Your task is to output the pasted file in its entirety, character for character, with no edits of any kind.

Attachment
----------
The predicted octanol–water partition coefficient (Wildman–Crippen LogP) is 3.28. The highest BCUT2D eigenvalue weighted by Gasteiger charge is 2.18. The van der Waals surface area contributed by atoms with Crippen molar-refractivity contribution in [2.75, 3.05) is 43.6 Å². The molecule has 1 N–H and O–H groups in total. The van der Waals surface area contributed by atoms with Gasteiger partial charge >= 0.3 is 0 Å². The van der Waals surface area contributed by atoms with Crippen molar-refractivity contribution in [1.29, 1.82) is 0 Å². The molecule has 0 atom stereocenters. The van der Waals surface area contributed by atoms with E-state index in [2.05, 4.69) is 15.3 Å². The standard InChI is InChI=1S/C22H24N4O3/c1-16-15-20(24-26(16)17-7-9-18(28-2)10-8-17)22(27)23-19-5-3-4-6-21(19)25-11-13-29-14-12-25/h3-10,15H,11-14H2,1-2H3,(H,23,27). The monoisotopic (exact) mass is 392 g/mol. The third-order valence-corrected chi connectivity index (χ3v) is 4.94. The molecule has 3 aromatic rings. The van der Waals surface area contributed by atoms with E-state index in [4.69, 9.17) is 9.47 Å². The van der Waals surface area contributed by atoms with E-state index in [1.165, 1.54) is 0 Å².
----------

The predicted octanol–water partition coefficient (Wildman–Crippen LogP) is 3.28. The highest BCUT2D eigenvalue weighted by Gasteiger charge is 2.18. The van der Waals surface area contributed by atoms with Crippen molar-refractivity contribution in [2.75, 3.05) is 43.6 Å². The molecule has 1 N–H and O–H groups in total. The van der Waals surface area contributed by atoms with Gasteiger partial charge >= 0.3 is 0 Å². The van der Waals surface area contributed by atoms with Crippen molar-refractivity contribution in [1.29, 1.82) is 0 Å². The molecule has 0 atom stereocenters. The van der Waals surface area contributed by atoms with E-state index in [2.05, 4.69) is 15.3 Å². The standard InChI is InChI=1S/C22H24N4O3/c1-16-15-20(24-26(16)17-7-9-18(28-2)10-8-17)22(27)23-19-5-3-4-6-21(19)25-11-13-29-14-12-25/h3-10,15H,11-14H2,1-2H3,(H,23,27). The monoisotopic (exact) mass is 392 g/mol. The third-order valence-corrected chi connectivity index (χ3v) is 4.94. The molecule has 3 aromatic rings. The van der Waals surface area contributed by atoms with E-state index in [4.69, 9.17) is 9.47 Å². The van der Waals surface area contributed by atoms with E-state index in [1.165, 1.54) is 0 Å².